The Cashless Society

The year was 1976. I was attending Catawba College and involuntarily was assigned to an evening class with real adult people actually working out in the real world.

Several of the men told us they were working on a business proposal that seemed far-fetched at the time. The idea of low speed wireless data was brand new and their idea was that they could build a cell phone like device into vending machines.

This would allow the vending route person to know what was selling in real time, allowing fewer replenishment trips, changing the prices in the machine without having to visit in person, and to call the police if somebody was trying to break into the machine.

All of that has come to pass – today I finally took the plunge and used my debit card to buy a soda from the soda machine at the AAA garage while my car was being inspected.

Unlike a normal machine where you put the money in first, then choose your selections and get change – when you’re paying by debit card they need to authorize the card first before you choose what you want.

I was a little bit confused, so I actually wound up buying two sodas! In some things, I’m the last guy to arrive at the party.

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7 Responses to The Cashless Society

  1. CC1s121LrBGT says:

    I’ve been on the lookout for one that takes Google Pay or Apply Pay so you don’t need plastic money.

    There are now vending machines with facial recognition and they will speak to you as you walk by, suggesting products based on your past purchase history. They are also smart enough to figure out their optimal restocking product remix – It doesn’t make sense to stock them with the same number of each product when some products sell better than others at a given location.

    Unstated is whether the facial recognition machines snap photos of the people vandalizing the machines or stealing from them. You’re guess is as good as mine. 😉

    • Fred Stiening says:

      The vending machine behaved like it would take Apple pay but the phone didn’t seem to get to the point of doing the final authorization step. I suspect I needed to enter the list of things I wanted to buy first. If you are buying multiple items, they would want to avoid making multiple authorizations.

  2. TheChairman says:

    If cashless is the carrot, then ‘cashierless’ checkout is a stick. When this first appeared in grocery stores years ago, my reaction was: “If I’m doing checkout & bagging, then I want a discount.” Frankly, I’ve avoided the self-checkout as long as possible. I prefer a person, and some items (e.g. by weight) are better handled by a real store cashier.

    Some stores, Home Depot for example, are forcing customers into it. After 6 – 7 p.m. my local HD only uses self-checkout… this can be challenging for material with odd lengths and if a bar code is missing or not used. I’m starting to avoid Home Depot.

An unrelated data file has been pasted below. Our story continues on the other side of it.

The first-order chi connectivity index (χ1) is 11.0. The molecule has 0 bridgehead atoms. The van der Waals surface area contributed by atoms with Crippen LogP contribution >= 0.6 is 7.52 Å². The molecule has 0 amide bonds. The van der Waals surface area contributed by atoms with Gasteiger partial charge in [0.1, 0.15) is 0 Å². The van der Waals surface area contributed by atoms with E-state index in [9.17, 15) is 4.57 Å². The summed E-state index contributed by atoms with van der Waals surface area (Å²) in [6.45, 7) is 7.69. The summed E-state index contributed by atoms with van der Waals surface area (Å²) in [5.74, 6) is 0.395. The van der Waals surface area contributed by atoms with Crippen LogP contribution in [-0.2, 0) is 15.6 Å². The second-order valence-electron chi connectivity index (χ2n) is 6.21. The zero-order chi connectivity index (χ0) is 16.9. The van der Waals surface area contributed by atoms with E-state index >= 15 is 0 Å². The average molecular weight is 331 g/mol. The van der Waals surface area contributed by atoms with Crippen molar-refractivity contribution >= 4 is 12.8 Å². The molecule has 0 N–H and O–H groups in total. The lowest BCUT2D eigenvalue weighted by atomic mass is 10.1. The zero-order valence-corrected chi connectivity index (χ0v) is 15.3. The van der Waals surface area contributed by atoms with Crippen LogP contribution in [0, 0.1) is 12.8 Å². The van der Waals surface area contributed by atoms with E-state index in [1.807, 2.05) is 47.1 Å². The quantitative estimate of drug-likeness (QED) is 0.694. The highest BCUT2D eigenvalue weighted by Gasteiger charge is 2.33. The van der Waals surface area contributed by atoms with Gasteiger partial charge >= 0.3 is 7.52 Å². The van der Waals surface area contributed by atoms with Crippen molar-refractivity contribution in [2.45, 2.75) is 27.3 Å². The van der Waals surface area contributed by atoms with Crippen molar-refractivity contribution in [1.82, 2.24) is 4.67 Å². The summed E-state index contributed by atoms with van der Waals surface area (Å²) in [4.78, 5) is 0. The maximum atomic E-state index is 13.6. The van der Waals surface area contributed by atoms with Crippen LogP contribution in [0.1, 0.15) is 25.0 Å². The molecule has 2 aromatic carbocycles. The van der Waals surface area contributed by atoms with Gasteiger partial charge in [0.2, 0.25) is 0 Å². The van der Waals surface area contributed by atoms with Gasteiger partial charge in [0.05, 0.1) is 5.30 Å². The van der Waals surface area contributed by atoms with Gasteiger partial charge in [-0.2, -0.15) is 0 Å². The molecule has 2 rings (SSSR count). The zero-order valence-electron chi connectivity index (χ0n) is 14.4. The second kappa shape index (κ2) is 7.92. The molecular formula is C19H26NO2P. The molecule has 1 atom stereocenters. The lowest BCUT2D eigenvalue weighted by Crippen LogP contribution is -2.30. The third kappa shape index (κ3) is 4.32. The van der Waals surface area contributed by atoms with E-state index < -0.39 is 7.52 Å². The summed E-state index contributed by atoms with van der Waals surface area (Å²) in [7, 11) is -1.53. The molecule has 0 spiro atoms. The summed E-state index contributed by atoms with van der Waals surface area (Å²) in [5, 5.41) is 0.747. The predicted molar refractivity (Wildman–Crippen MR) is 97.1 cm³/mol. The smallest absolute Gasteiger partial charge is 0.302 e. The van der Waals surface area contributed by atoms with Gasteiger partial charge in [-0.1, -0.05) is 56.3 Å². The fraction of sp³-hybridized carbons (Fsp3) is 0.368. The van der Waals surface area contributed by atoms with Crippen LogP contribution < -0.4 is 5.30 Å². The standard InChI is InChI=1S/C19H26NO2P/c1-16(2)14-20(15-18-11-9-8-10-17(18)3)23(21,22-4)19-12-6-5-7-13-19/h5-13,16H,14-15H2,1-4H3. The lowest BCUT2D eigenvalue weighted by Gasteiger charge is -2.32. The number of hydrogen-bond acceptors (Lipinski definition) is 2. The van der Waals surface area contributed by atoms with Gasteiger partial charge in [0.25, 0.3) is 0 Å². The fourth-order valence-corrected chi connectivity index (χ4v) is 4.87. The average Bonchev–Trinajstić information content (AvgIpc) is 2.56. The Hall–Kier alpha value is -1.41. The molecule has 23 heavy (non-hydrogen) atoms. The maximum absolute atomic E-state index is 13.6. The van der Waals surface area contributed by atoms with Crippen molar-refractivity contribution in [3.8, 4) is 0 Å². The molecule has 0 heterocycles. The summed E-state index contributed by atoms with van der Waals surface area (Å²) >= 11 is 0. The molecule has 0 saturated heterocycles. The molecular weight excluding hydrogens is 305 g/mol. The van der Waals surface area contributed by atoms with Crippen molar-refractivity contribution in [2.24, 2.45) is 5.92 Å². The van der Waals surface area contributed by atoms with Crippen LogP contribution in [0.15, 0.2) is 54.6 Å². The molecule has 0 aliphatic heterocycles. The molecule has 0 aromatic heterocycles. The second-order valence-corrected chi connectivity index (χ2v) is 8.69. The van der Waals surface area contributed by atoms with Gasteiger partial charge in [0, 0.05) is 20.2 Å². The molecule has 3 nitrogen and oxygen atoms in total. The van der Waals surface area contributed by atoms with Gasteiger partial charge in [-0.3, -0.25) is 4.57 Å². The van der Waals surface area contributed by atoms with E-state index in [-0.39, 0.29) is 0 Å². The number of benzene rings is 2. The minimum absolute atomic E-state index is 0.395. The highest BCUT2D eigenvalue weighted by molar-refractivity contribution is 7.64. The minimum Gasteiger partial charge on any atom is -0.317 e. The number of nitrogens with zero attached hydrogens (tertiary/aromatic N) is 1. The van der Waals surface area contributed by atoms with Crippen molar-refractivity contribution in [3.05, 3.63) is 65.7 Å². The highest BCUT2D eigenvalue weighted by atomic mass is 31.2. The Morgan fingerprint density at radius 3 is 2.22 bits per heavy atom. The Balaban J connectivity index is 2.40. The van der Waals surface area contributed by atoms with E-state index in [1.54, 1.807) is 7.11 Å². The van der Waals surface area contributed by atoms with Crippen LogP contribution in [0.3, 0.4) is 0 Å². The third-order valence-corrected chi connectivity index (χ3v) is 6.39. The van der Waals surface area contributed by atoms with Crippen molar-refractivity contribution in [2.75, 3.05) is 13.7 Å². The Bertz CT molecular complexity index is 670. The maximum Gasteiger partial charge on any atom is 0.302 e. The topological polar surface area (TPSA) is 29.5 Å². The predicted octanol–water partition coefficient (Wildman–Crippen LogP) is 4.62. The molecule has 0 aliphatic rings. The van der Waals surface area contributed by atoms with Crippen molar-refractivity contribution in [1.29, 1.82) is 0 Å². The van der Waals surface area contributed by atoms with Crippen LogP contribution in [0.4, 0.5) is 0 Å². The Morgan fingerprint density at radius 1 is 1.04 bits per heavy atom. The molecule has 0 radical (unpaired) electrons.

Two weeks ago, after having no choice, I stepped up to the HD self-checkout register. After the first item scanned, the scanner stopped. A ‘human monitor’ came over and literally smacked the machine, bumped it, and it began functioning again. I told her I’d remember that procedure. My next issue was trying to get proper change (I paid with cash): the total was just under $35.00 so I wanted to put in a $50 bill + $5 bill, so as to get a $20 bill back… except the machine/interface doesn’t allow it.

    • Fred Stiening says:

      The trick would have been to put the $5 bill in first.

      I recently did (sortof) the self checkout at the Wal-Mart market store. The only lane staffed was the service desk.

      • TheChairman says:

        Yes. After realizing there wasn’t a way to tell the interface that I was finished, it occurred to me that I needed to outwit the thing. At that point I was a bit anxious, as there was a line forming and the woman monitoring the machines had just assaulted mine. 😉

    • CC1s121LrBGT says:

      JWO – Just Walk Out.

      That is the name of the grocery store technology that Amazon has been beta testing. It recognizes your face when you walk in, follows you through out the store and then charges you based on what it sees you leave with. No lines, not check outs.

      Word has it that is has been doing exceptionally well. The main issue is has is tracking groups. When people come in as a group and leave as a group, no problems. It gets confusted when people come in as a group and leave singularly or as part of a different group – who should pay and how much. It is refreshing to know that some problems never go away- this is the same problem when a group goes out to dinner together and someone leaves early or joins late. lol

      Not the date on this article – January 2017. It was before Amazon bought Whole Foods.

      http://www.biometricupdate.com/201701/amazon-testing-grocery-service-based-on-computer-vision-and-deep-learning-technology

  3. briand75 says:

    Well, I want my stuff for free 🙂 I see so many other folks getting things for free, how about me?

    (God, I love this progressive mantra stuff!)

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